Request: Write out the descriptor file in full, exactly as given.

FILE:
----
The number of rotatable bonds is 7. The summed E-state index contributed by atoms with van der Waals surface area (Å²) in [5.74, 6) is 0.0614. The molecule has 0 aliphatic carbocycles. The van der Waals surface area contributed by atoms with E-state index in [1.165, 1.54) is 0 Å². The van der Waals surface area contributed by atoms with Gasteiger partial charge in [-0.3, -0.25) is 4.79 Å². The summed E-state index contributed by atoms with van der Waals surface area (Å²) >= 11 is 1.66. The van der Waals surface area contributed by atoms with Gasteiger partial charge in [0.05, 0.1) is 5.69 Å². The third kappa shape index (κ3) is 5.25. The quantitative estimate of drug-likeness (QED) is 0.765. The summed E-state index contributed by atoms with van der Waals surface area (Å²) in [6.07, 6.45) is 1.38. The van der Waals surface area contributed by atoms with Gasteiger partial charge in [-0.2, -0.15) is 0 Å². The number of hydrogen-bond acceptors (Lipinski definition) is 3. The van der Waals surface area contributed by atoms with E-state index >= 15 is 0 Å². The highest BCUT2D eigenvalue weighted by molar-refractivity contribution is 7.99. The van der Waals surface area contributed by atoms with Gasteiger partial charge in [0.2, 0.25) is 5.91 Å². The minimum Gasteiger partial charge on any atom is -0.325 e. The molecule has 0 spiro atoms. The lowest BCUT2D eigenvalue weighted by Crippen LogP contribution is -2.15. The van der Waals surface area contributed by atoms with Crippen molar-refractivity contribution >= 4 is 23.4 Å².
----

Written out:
The number of rotatable bonds is 7. The summed E-state index contributed by atoms with van der Waals surface area (Å²) in [5.74, 6) is 0.0614. The molecule has 0 aliphatic carbocycles. The van der Waals surface area contributed by atoms with E-state index in [1.165, 1.54) is 0 Å². The van der Waals surface area contributed by atoms with Gasteiger partial charge in [-0.3, -0.25) is 4.79 Å². The summed E-state index contributed by atoms with van der Waals surface area (Å²) >= 11 is 1.66. The van der Waals surface area contributed by atoms with Gasteiger partial charge in [0.05, 0.1) is 5.69 Å². The third kappa shape index (κ3) is 5.25. The quantitative estimate of drug-likeness (QED) is 0.765. The summed E-state index contributed by atoms with van der Waals surface area (Å²) in [6.07, 6.45) is 1.38. The van der Waals surface area contributed by atoms with Gasteiger partial charge in [-0.2, -0.15) is 0 Å². The number of hydrogen-bond acceptors (Lipinski definition) is 3. The van der Waals surface area contributed by atoms with E-state index >= 15 is 0 Å². The highest BCUT2D eigenvalue weighted by molar-refractivity contribution is 7.99. The van der Waals surface area contributed by atoms with Gasteiger partial charge in [0.2, 0.25) is 5.91 Å². The minimum Gasteiger partial charge on any atom is -0.325 e. The molecule has 0 spiro atoms. The lowest BCUT2D eigenvalue weighted by Crippen LogP contribution is -2.15. The van der Waals surface area contributed by atoms with Crippen molar-refractivity contribution >= 4 is 23.4 Å².